“The more than $100 billion that companies have invested in wind power in low-income counties—where about 70 percent of wind farms are located—has helped double assessed land values in some of the poorest parts of rural America.”
In a recent report by Bloomberg Businessweek it noted that “Wind energy, the fastest-growing source of electricity in the U.S., is transforming low-income rural areas in ways not seen since the federal government gave land to homesteaders 150 years ago.”
For some farmers, turbines spin off six-figure incomes that have allowed them to retire from farming altogether. However, this windfall his highly dependent wind conditions, location, local zoning, setback requirements and a bit of luck. In Huron County Michigan, turbine projects and placement has pitted neighbor vs. neighbor and nasty exchanges in the township halls have ensued. While each lease is confidential, Bloomberg noted that landowners who sign lease agreements with wind companies typically get between $7,000 and $10,000 per turbine each year.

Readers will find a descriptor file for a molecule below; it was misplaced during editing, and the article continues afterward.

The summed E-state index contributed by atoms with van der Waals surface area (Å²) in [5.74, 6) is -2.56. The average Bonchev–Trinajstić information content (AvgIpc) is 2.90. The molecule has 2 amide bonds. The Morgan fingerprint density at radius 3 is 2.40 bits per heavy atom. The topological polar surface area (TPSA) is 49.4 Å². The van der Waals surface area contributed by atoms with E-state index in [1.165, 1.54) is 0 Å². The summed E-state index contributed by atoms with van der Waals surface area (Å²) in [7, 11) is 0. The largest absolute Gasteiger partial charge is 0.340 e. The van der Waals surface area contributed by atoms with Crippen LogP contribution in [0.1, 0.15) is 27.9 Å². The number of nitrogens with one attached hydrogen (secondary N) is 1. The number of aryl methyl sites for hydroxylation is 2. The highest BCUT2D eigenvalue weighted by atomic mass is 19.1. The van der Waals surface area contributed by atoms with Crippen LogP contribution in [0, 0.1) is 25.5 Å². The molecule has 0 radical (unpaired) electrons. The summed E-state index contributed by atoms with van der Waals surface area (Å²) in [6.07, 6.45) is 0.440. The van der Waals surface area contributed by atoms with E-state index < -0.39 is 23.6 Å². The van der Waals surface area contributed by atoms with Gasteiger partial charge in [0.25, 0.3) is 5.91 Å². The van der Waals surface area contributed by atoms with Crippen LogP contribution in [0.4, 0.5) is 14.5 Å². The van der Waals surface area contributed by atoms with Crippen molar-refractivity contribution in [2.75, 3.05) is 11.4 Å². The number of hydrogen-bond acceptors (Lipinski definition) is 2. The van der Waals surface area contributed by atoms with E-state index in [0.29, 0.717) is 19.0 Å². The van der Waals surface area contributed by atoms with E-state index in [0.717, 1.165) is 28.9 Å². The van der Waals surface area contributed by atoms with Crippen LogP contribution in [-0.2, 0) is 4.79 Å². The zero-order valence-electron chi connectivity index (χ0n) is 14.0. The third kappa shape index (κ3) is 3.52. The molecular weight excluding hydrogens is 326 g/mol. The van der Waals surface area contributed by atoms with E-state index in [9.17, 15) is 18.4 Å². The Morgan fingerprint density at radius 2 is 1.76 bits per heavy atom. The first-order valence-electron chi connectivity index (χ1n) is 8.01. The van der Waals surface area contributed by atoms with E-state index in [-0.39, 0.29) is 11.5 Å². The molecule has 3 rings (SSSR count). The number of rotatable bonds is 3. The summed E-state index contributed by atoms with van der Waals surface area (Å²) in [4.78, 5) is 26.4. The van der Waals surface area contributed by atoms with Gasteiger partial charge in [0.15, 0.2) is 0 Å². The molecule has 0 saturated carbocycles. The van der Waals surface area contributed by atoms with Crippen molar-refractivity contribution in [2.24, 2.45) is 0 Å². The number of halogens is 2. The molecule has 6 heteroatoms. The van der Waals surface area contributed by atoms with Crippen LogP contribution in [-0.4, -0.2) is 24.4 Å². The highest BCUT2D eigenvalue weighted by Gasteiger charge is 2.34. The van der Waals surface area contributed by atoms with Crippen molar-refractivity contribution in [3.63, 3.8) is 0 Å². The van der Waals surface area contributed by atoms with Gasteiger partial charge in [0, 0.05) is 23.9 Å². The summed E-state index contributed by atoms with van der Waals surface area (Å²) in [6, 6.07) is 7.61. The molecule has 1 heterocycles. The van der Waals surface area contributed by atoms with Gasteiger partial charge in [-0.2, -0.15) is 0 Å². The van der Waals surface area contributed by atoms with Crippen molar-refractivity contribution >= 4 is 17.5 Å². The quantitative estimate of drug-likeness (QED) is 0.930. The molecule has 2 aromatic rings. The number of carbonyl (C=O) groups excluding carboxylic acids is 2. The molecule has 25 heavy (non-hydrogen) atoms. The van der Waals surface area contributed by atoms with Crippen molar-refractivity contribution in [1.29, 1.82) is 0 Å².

“Before, I raised corn and soybeans and cattle. Now I don’t. I’m a wind farmer.”
In an analysis of the article by Tina Casey she noted, “The full impact of new wind turbines on local communities is a bit more mixed than the article represents, but it does underscore how the wind industry is playing a critical role rural economic development — without the high risks and impacts of fossil fuel extraction.”